1. Introduction

One aim of nursing education is to motivate nurses to acquire skills for offering appropriate quality health care services to patients with multiple complex health problems. Achieving this has challenged academic institutions for a long time [1].

Studies have shown that, in the clinical setting, the most important barrier to clinical education is students’ lack of interest and motivation [2]. Nursing students need long-term motivation to help others in the future [3]. So paying due attention to the concept of motivation is of great importance in clinical education. The environment and human factors are also considered as part of clinical education [4]. Clinical placements form a major part of nursing education and have an important role in students' perceptions of nursing. Nursing students cite unsatisfactory placement experiences as a reason for leaving nursing education [5].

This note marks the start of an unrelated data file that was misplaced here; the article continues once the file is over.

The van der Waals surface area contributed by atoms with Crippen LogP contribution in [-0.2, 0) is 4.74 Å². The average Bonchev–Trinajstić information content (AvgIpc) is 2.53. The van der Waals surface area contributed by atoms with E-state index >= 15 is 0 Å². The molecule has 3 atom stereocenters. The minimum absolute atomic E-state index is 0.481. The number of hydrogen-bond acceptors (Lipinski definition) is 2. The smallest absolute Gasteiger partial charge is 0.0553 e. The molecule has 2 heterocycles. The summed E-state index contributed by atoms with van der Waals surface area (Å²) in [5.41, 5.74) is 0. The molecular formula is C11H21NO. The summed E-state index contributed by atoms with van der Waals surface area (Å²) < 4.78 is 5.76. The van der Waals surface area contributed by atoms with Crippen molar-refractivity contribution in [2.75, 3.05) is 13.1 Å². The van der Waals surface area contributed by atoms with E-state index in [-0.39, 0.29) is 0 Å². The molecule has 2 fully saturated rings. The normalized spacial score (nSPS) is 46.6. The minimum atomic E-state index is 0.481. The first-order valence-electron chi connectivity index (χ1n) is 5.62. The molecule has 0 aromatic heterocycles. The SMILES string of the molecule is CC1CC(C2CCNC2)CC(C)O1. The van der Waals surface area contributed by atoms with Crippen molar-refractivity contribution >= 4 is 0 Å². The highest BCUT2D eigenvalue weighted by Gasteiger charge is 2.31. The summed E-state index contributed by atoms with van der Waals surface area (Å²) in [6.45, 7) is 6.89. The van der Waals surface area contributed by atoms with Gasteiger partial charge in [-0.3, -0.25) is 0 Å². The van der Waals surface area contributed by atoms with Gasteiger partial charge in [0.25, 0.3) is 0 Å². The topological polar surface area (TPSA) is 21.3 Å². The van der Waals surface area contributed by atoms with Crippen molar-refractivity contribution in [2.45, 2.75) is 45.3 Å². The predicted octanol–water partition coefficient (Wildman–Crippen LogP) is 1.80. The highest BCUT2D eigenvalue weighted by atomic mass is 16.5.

Nurses represent the largest category of health workers and provide 80% of direct patient care [6]. They represent the professional image and the prospect of nursing career and are the main role model for nursing students. Having a clear image of the career helps the students with choosing nursing as a career or retaining it [3, 7, 8].

Some studies suggest that a positive image of nursing may attract applicants [9]. Conversely, a poor public image of nursing contributes to inadequate numbers of students entering the nursing education programmes and, for those that do enter nursing, it can influence the attrition rate [10]. In contrast, Miers et al. found that, although a service orientation remains a key factor in choosing nursing, students also look for a career that matches their interests and attributes, and offers professional values and rewards [3].